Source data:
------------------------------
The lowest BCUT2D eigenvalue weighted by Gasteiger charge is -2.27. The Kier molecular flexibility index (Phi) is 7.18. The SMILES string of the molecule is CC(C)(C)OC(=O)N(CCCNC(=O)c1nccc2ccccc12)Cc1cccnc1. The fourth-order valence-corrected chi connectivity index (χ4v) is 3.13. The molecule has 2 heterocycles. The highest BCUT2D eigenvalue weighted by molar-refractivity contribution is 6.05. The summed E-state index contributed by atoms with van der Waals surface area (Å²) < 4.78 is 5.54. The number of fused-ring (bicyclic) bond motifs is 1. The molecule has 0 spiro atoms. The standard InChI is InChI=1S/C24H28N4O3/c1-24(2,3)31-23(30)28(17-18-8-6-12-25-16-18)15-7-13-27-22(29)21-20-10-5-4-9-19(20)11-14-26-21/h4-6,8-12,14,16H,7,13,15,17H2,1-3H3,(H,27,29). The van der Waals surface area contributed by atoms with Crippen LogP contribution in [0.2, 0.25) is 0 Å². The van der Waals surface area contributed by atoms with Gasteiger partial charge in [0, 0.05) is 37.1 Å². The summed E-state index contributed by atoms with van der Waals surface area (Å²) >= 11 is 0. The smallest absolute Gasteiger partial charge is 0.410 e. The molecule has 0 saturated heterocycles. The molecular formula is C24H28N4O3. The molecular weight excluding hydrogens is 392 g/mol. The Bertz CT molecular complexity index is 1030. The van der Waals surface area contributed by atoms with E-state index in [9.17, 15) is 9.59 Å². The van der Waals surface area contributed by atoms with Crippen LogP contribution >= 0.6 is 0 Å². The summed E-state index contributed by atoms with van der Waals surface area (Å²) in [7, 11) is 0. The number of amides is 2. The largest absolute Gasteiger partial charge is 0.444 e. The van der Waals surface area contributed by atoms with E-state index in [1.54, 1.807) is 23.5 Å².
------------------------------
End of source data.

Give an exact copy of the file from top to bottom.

The lowest BCUT2D eigenvalue weighted by Gasteiger charge is -2.27. The Kier molecular flexibility index (Phi) is 7.18. The SMILES string of the molecule is CC(C)(C)OC(=O)N(CCCNC(=O)c1nccc2ccccc12)Cc1cccnc1. The fourth-order valence-corrected chi connectivity index (χ4v) is 3.13. The molecule has 2 heterocycles. The highest BCUT2D eigenvalue weighted by molar-refractivity contribution is 6.05. The summed E-state index contributed by atoms with van der Waals surface area (Å²) < 4.78 is 5.54. The number of fused-ring (bicyclic) bond motifs is 1. The molecule has 0 spiro atoms. The standard InChI is InChI=1S/C24H28N4O3/c1-24(2,3)31-23(30)28(17-18-8-6-12-25-16-18)15-7-13-27-22(29)21-20-10-5-4-9-19(20)11-14-26-21/h4-6,8-12,14,16H,7,13,15,17H2,1-3H3,(H,27,29). The van der Waals surface area contributed by atoms with Crippen LogP contribution in [0.2, 0.25) is 0 Å². The van der Waals surface area contributed by atoms with Gasteiger partial charge in [0, 0.05) is 37.1 Å². The summed E-state index contributed by atoms with van der Waals surface area (Å²) >= 11 is 0. The smallest absolute Gasteiger partial charge is 0.410 e. The molecule has 0 saturated heterocycles. The molecular formula is C24H28N4O3. The molecular weight excluding hydrogens is 392 g/mol. The Bertz CT molecular complexity index is 1030. The van der Waals surface area contributed by atoms with E-state index in [9.17, 15) is 9.59 Å². The van der Waals surface area contributed by atoms with Crippen LogP contribution >= 0.6 is 0 Å². The summed E-state index contributed by atoms with van der Waals surface area (Å²) in [7, 11) is 0. The number of amides is 2. The largest absolute Gasteiger partial charge is 0.444 e. The van der Waals surface area contributed by atoms with E-state index in [1.54, 1.807) is 23.5 Å².